Listening to her and reading her I keep feeling like I’ve “met” a soul sister.  Her journey has led her to so many of the same conclusions and thoughts I’ve reached…

I felt a little connection from the get-go because she’s one of the founders of Omega Institute and my friend and teacher, Gay Luce, used to teach workshops there at least once a year.  I knew she was friends with at least one of the founders although I don’t think I knew the name.   While I was living at the little apartment she used to have at the side of her house, I’d flip through the Omega catalogs and see the amazing array of teachers who presented there.

Tenuous connection, but it was there for me.  And it’s been kind of fun reading the book because there’ve  been a number of places where I felt like she could have been talking about something Gay teaches.  Then I realized I think at some point they were both in the Bay Area, making their way through various teachers and a lot of the teachers at Omega have been people Gay knows.  So I suspect they’ve both drawn a lot of material from the same pool.  Gay studied a bit more with Buddhists and Ms. Lesser –based on her acknowledgements — at some point chose a Sufi path, but I catch some similar ideas.

It’s so cool to see how that works.  Through Gay I experienced a few teachers from the Bay Area and read books by or heard about others, all of whom I eventually realized had been in overlapping groups led by Claudio Naranjo in the 70’s.  I have a general impression there have been several periods in the New Age/New Thought movement when lots of teachers arose out of groups who studied with some of the same teachers.

I love the sense of deep spiritual thinking spinning out through a web of teachers who are inspired to create their own take on spiritual growth and who then inspire another round and then there’s another…

Joy… hmmm… what is it?

Another action shot from Christmas Day up Moel...

 (Photo credit: Wikipedia)

I’ve been thinking a lot recently about joy and fun.  And whether I feel them much… or ever…  I realize sometimes I’m not even sure what joy is or how to have fun any more.  Or maybe I’ve changed so much my definitions have just changed.

I do have this one precious memory of a joy-filled moment I relive when I want to move into a joyful place.  And that’s one of the nice things about any emotion:  you can choose to go there or move out of there or to change to a different one any time you want.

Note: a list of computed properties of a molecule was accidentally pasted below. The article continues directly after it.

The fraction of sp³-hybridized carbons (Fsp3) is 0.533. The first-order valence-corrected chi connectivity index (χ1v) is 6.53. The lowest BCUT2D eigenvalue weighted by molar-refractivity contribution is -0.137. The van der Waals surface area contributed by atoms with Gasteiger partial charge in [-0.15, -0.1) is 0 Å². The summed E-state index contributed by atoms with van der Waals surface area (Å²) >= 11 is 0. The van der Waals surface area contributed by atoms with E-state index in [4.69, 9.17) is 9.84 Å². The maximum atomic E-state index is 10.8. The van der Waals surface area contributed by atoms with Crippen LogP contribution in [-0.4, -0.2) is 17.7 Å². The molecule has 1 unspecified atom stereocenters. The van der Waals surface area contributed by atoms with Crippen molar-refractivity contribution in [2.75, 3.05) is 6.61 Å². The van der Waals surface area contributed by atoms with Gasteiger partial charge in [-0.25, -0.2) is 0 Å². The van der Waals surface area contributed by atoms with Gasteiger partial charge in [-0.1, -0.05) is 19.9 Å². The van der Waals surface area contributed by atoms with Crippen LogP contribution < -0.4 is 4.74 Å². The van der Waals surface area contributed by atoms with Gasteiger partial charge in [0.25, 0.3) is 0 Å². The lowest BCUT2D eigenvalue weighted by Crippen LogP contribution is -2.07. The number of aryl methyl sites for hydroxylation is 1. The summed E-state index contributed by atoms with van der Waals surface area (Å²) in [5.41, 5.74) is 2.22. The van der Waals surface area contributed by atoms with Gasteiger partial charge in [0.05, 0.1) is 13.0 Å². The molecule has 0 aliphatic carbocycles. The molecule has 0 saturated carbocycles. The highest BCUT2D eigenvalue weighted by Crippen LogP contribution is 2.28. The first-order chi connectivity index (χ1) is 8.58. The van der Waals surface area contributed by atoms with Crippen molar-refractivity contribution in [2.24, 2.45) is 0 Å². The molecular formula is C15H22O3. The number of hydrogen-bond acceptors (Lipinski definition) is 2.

This particular moment was in Marin.  My friends had asked me to house sit through two sessions of their workshops and the couple of weeks in between — seven whole weeks in my favorite place, taking care of the kitties I’d helped raise, in the place where I’d had my little apartment.

Early in the trip I went for my favorite walk on a glorious day.  After crossing through the county park that abuts the house, I came out on a little country road that curves around the hill; for a while shortly after you exit the park you’re walking under trees on a section with no houses.

I stepped into that private space, so happy to be walking there and with nearly seven weeks left to revel in being there and I started jumping around in circles with my hands in the air.  That I can identify as joy.

The thing is, the way I used to run to clubs to hear music, go to parties, hang out with crowds and noise, etc.  now seems more like a pantomime of fun.  I love music, so there was some joy in hearing great bands.  But the rest was fodder for a restless and unhappy spirit and I’m quite sure a lot of the time I mistook over-excitement and over-stimulation for joy.  Also defined fun by some perception of what was “cool” among my peers.

When I look around these days, I see huge numbers of people who are pursuing the same — to me — illusory forms of joy and fun.  In fact these forms seem really amped up now.  Restaurants are bigger and noisier than any I remember, crowds at music events are bigger and louder.  Sporting venues hold more people, turn the sound up louder.  I have to use sound reducing earplugs to halfway tolerate a movie theater.  And I find all of it energy depleting, enervating, and somewhat depressing.

Thirty years plus in on meditating, yoga, practices, releasing, soul searching, etc. many of my moments of deepest satisfaction are very quiet.  Gazing at a sunset, a deep conversation over dinner with a couple of close friends, feeding people something I’ve cooked and watching their faces light up…  None of that puts me in quite the same space I held on the day I danced around in the middle of a Corte Madera mountain road.  So are such moments joy?

I was very interested to read Louise’s recent post at Dare Boldly and note her thoughts about sunsets and walks in the park and being with friends as joy-bringing activities.  It’s bringing me a whole new perspective on what joy maybe really is.

Those activities for me bring serenity, a sense of balance, a warm feeling in my heart.  I love to be in that kind of space but I can’t decide whether it’s joy I’m feeling or something softer yet deeply satisfying.

I find myself wondering if I’m still being seduced by some culturally implanted idea that joy should equate with something exciting.  Does it have to be as big as the moment of happiness so intense it had me jumping around in the street?   [btw, hard to express how unlike me that was and how much it says for the absolute joy I felt in the moment]

I’m just contemplating, not in a place where I have any sense of an answer.  And maybe joy and it’s bigness or smallness is in the eye of the beholder.  Or maybe it has big moments and small moments…  I imagine I’ll be revisiting this question for some time to come.

For me one of the joys 🙂 and drawbacks of the spiritual journey is becoming someone new.  Of looking at an emotional tone differently and trying to decide where the current version of me stands…  seeing how much my view/feeling has changed compared to various points in the past. Most of the time being new is great and sometimes not so easy…